After reading the story about for-profit colleges in the 2/6/2011 issue of the Los Angeles Times, and after reading today's Motley Fool article about the same subject, it was obvious that there are more than "just a few" students who are unhappy with their experience with for-profit colleges and feel like they really got taken. So I found myself wondering how many legal issues COCO was involved in.
I went to their website, clicked on investor and SEC, and read their 2/2/2011 10Q filing with the SEC. Legal Proceedings are discussed on pages 10, 11, 12, and 13. Risk factors are found on pages 26 thru 35.
On page 35 it says: "We and our schools are subject to various lawsuits, investigations and claims, covering a wide range of matters, including, but not limited to, claims involving our current and former students, alleged violations of federal and state laws, false claims made to the federal government and routine employment matters. It is possible that we may be required to pay substantial damages or settlement costs in excess of our insurance coverage or current reserves, which could have a material adverse effect on our financial condition or results of operation. We could also incur substantial legal costs, and management’s attention and resources could be diverted from our business."
It's signed by Mr. Massimino and I have to presume that Mr. Massimino knows what he's talking about.
Let me tell you something. When someone takes out a college loan they agree to pay it back. In fact, you cannot default on a federal govt student loan. It will roll unpaid interest into the priciple. You have to sacrifice all of your spare time and money to make it through college. You have to work harder than the rich folks kids. It is up to the individual to achieve success! Don't come crawling to me with your I was decieved, I thought I could buy a degree crap. I put myself through college and achieved a masters at a highly regarded university through hard work and determination. Now the bleeding heart liberals are trying to let you get away with blaming someone else for your failure to sacrifice. Screw YOU!
It's the same with a private student loan. It can't be normally discharged in bankruptcy. Even thou someone does not complete a degree or take full advantage of their degree, they are still obligated to pay for their education. Funny how many people can run up so much debt and take so many courses before they say that they were misled. When I attended school years ago, I was never given financial advice or job assistance. But then I attended a private non-profit and two state schools. For-profits are a different animal, it seems. They have to worry about your financial obligations and then find you a good paying job. Things sure change over time; people no longer need to take resposibility for themselves. Let the government over protect.
So? All companies have similar disclaimers about legal proceedings. There's always "unhappy" people everywhere. Look at product reviews. You find many with reviews with 1 star to 5 stars. Do they have different products? How can a product be awful for some and best for others? It doesn't help when the media attacks that product; it sways people's perception of worth. It seems that some of these people just want their money back for their own poor decisions and stupidity.
Take for instance what I read this morning about Ms. Croteau who did online classes with Kaplan to become a paralegal. She complains now about her $30,000 debt with no degree (stuck with a loan that she didn't take out? They refused to offer her any more financial aid? Finds out that the program isn't accredited in her home state of New Hampshire?). Hmmm...she must have figured that she was getting educated for free. And all those papers that came to her house about the loan was junk mail. But that's not the entire story.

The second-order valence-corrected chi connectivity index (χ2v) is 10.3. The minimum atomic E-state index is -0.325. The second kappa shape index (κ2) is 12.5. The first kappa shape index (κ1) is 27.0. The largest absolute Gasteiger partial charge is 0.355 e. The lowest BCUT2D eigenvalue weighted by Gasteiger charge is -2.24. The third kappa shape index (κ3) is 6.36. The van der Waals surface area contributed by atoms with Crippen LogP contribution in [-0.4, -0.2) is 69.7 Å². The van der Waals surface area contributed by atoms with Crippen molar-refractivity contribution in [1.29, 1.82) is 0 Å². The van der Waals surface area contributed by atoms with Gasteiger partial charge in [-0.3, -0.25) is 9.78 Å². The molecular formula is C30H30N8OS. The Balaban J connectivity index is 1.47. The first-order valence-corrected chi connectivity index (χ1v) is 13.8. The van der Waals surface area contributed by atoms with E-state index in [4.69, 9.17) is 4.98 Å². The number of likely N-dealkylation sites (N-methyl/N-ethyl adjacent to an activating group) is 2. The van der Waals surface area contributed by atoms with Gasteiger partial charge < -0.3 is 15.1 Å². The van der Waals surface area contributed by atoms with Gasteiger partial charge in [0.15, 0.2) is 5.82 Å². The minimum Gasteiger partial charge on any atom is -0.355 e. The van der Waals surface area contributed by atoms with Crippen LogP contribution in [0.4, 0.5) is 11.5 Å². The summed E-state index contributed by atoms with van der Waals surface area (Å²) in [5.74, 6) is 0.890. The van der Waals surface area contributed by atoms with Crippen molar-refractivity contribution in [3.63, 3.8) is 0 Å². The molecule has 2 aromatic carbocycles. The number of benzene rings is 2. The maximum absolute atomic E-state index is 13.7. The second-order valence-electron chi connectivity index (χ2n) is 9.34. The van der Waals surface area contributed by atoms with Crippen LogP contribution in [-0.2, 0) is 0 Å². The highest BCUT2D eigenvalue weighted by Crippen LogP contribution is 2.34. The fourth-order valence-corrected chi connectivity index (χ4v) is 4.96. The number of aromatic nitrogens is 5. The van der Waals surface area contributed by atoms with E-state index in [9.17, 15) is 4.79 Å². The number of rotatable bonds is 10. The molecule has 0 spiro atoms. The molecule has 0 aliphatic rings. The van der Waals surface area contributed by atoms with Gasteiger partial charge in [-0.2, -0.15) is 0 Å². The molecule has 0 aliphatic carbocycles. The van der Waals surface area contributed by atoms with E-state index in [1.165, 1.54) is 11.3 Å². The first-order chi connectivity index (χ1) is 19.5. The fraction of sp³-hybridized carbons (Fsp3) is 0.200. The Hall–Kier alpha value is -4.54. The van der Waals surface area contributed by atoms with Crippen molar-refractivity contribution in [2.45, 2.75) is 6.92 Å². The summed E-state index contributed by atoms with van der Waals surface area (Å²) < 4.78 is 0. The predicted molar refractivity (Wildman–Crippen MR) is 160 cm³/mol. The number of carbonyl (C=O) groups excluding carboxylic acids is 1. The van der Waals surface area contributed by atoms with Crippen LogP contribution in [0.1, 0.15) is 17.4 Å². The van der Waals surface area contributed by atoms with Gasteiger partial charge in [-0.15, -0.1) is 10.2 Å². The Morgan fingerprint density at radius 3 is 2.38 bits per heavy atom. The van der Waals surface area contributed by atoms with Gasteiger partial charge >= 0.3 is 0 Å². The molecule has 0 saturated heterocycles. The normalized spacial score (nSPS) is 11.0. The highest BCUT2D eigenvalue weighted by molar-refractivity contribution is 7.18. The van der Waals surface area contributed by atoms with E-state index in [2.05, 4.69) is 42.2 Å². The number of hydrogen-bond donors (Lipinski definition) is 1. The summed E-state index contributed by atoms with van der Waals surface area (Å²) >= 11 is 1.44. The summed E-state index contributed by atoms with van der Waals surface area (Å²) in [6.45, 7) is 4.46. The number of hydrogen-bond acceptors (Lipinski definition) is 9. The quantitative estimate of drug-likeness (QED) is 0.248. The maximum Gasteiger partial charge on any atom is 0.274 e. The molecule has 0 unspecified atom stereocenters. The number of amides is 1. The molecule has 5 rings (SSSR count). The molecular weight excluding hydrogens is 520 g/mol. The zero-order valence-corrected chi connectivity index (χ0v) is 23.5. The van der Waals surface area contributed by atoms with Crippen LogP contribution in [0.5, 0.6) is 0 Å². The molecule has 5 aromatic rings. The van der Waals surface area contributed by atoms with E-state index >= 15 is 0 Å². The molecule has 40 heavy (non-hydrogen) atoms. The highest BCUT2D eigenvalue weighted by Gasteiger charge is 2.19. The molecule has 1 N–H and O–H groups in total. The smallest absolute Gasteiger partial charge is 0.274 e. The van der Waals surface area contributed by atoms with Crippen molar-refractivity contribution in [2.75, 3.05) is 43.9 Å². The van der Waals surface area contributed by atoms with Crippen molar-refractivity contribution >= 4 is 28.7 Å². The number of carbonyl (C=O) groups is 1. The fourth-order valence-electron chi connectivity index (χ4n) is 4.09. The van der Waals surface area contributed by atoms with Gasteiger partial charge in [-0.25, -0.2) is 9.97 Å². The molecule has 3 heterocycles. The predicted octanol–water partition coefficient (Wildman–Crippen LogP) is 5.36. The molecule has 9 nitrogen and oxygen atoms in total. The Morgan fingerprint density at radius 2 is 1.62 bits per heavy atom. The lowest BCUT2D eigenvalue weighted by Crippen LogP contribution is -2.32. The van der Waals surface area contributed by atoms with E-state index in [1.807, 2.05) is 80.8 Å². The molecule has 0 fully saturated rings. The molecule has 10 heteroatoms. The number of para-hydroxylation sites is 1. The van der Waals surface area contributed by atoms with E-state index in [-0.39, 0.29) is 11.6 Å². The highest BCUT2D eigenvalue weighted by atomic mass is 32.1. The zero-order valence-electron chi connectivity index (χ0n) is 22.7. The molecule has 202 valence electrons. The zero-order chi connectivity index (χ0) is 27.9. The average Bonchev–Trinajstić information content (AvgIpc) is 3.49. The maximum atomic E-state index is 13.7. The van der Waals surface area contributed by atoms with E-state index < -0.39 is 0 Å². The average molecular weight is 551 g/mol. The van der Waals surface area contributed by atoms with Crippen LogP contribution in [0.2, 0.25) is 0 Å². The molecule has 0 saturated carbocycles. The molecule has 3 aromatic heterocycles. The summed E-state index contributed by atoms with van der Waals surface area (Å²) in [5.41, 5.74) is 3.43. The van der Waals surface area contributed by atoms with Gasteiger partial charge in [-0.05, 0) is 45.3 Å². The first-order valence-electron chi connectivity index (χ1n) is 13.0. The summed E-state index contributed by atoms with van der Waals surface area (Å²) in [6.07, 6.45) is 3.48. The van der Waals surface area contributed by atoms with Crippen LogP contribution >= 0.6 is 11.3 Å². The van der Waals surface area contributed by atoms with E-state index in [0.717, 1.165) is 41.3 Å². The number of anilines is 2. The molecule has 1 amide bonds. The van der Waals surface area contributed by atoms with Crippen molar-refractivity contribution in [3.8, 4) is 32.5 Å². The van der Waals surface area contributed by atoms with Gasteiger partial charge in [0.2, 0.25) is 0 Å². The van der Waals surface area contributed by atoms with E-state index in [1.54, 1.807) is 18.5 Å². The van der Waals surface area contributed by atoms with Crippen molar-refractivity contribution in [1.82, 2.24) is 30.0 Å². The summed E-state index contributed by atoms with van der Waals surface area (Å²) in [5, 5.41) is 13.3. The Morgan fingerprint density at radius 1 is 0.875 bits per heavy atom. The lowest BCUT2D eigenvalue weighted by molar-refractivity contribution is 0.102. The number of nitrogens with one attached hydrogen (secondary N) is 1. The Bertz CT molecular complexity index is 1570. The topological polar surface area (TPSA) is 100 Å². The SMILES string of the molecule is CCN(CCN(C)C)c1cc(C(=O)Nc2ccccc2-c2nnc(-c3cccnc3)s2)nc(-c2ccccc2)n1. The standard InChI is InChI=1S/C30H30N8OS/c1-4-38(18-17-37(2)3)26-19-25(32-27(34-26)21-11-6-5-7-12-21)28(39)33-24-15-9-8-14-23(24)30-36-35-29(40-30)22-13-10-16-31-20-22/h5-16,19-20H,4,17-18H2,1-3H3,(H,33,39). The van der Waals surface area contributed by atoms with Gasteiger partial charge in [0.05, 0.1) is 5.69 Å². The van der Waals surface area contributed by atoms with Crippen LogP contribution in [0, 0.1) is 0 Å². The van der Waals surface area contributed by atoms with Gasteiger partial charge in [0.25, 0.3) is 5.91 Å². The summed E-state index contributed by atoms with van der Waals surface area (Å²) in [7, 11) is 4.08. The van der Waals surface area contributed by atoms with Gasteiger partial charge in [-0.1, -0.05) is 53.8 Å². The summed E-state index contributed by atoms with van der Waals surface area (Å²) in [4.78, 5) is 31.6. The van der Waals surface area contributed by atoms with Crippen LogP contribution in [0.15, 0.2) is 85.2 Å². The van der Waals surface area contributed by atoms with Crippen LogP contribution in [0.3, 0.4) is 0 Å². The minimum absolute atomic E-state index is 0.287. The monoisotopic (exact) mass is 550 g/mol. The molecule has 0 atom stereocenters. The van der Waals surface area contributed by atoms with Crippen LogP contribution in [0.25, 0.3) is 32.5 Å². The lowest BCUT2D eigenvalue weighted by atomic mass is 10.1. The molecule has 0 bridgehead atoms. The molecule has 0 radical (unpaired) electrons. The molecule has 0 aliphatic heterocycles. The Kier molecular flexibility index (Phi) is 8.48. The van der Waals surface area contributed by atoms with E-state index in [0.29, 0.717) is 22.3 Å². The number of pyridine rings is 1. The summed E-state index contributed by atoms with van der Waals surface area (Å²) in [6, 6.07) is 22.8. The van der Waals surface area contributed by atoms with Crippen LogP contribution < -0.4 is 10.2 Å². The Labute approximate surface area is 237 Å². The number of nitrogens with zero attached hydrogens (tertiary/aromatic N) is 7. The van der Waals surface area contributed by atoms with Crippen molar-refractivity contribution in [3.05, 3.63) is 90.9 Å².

>>>Kaplan maintains that Croteau's plight is of her own making because of prior debts. "This student incurred a significant part of her debt before she enrolled at Kaplan University, and she reached her federal loan limit," according to a Kaplan University statement. "Although Kaplan cannot forgive loans to the federal government, we have forgiven her financial obligations to Kaplan. As we do with all students, we have tried to work with her to allow her to complete her degree, but she has resisted all of our efforts."<<<
She obviously wants Kaplan to pay off her loan. She's not satisfied with what Kaplan has forgiven and offered her.
Just found out another response from Kapan:
>>>Kaplan paralegal graduates are successfully employed throughout the state of New Hampshire and in other jurisdictions. New Hampshire does not regulate paralegals or accredit paralegal programs. Kaplan University is institutionally accredited by the Higher Learning Commission (HLC) and is a member of the North Central Association of Colleges and Schools (NCA). The HLC is listed as a recognized accrediting agency by the U.S. Department of Education.
Only a portion of the loans this student applied for were related to her education at Kaplan. As a good faith measure, we forgave her financial obligations to Kaplan. However, we are not legally able to forgive the loans she applied for from the federal government, including those loans related to her education at other institutions. All students are given an entrance review in which federal loan status is reviewed. Also, all students have access to their financial aid status via Kaplan’s systems and via the National Student Loan Data System. Since it is the student (not Kaplan) that applies for the loans from the government, the student is responsible for managing their loans and debt.<<<
So is Ms. Croteau stupid, greedy, or something else? She'll probably hook up with a lawyer to sue.